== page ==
“Get Out” and the death of White racial innocence
In the New Yorker Rich Benjamin reviews a couple of movies:
As “Get Out” climbs above the hundred-million-dollar mark at the box office and starts to open around the world, I keep thinking of my original viewing of the film, in downtown Brooklyn, where I could count all the white people in the large movie theatre on one hand. When Chris Washington (Daniel Kaluuya), the good-looking, amiable black protagonist of the movie, stabs a white woman to death, impales a preppy white man with the antlers of a steer, and watches idly as a white woman is gunned down on the road, the black audience cheered and burst into gales of howling laughter. Jordan Peele’s début film was already on its way to becoming a social phenomenon, one-upping his “Key & Peele” TV antics and speaking uniquely to the country’s sour racial mood. While black and brown youth flock to megaplexes to see “Get Out,” the blue-state bourgeoisie flow to art houses to see Raoul Peck’s documentary “I Am Not Your Negro,” which channels the writing of James Baldwin. Predictably, the two films are rarely playing in the same venue. But one cannot help but compare the zany satiric bite of “Get Out” with the resonant intelligence of Baldwin in “I Am Not Your Negro.” Both of these films, in their different ways, mock and cheer the death of white racial innocence.
In “Get Out,” we watch as Chris agrees, with skepticism, to drive from the city with Rose Armitage (Allison Williams), his cheery, can-do white girlfriend, to visit her liberal family at their manicured, utopian estate in the country. As they pack for the weekend, Chris asks his lover, “Do your parents know I’m black?” “Should they?” Rose says, taken aback, eyes beaming bewilderment and hurt. “I Am Not Your Negro” opens, too, with a spirited display of white racial innocence. A young Dick Cavett hosts James Baldwin on his popular talk show, in 1968, and stammers, “Why aren’t the Negroes getting more optimistic?” Cavett’s chaste, bright eyes blink sadly as he struggles to phrase his rather basic question. Baldwin’s response elegantly rips into America for not being able to confront the language of racism, to say nothing of the fact of it. “White people are astounded by Birmingham. Black people aren’t,” Baldwin says. “They are endlessly demanding to be reassured that Birmingham is really on Mars.”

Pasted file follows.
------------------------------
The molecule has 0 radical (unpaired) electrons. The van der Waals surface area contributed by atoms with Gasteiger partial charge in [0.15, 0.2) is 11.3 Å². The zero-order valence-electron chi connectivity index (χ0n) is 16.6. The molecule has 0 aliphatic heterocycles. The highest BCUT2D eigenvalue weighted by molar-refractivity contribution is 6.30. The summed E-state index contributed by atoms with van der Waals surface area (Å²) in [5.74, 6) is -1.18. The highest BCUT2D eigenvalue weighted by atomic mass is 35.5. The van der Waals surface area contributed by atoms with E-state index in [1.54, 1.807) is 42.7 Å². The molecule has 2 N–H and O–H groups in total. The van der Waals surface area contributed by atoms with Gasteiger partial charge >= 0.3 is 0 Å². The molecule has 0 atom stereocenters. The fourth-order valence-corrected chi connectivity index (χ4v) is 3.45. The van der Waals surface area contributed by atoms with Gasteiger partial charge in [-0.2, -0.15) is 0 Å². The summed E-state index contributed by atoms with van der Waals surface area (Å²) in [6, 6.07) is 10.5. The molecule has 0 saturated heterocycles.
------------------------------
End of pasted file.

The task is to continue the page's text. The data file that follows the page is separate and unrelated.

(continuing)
“I’m terrified at the moral apathy—the death of the heart—which is happening in my country,” Baldwin adds later. In his mordant telling, Americans are consumer zombies struck by an “emotional poverty so bottomless and a terror of human life, of human touch, so deep that virtually no American appears able to achieve any viable, organic connection between his public stance and his private life. This failure of the private life has always had the most devastating effect on American public conduct and on black-white relations. If [white] Americans were not so terrified of their private selves, they would never have become so dependent on what they call the Negro Problem.” Secluded in splendor, the Armitages, too, harbor desolate private struggles that lead them to inflict external racial terror.
Peck’s documentary attempts to depict the thirty-page manuscript that Baldwin never finished: the personal, visionary account of the truncated lives of three of his close friends, Medgar Evers, Malcolm X, and Martin Luther King, Jr. Decades after the deaths of these leaders, the white show of naïveté they sought to unmask is as grotesque as ever. “But how can this happen?” the white liberal asks, when a barrage of digital footage—Walter and Freddie and Tamir and Alton and Laquan—made his country’s systematic brutality no longer deniable. “But how can this happen?” the white liberal asks, upon learning that Donald Trump carried virtually every demographic of white person, running the campaign that he ran.
White racial innocence meanders across time and political context. White blindness, as Baldwin saw it, crafted the social illusion that blacks have no reasons for being bitter. This era was followed by one in which whites would giddily talk up a color-blind America. They would avoid discussing race out of a sincere ethical desire to wash the stain of racial differentiation from our nation. These types saw (and still see) themselves as Reverend King’s disciples; they prefer color-blind conversations, policies, and Supreme Court Justices. Other color-blind acolytes, however, dismiss racial debate as a distraction from real issues, such as unemployment, “broken borders,” “law and order,” and “voter fraud.” All lives matter. And, most recently, we’ve witnessed the delusion of those whites who fancy themselves and the country as post-racial: there has been a sea change in racial attitudes, thanks to President Obama’s tenure, and we are going to bury racism in a dustbin, and racial identity and distinctions have become passé.
No longer. When even George W. Bush, of the disastrous Katrina response, bemoans the racial tension inflamed by the Trump Presidency, something is afoot. “Yes, I don’t like the racism, and I don’t like the name-calling, and I don’t like people feeling alienated,” Bush said recently. We’ve begun to witness, over the last eighteen months, the shell of white racial innocence crack. Lately, so much polite and impolite racism has been seen and heard, in such a way that you can’t un-ring a bell.
Baldwin could have been speaking today when he said that whites are cruelly trapped between what they might like to be and what they actually are. That moment of understanding, the very instance when whites acknowledge the blunt truths that make their innocence no longer cute, let alone plausible, is what delivers profound horror—or sidesplitting laughs—in a movie as sharp as “Get Out.” . . .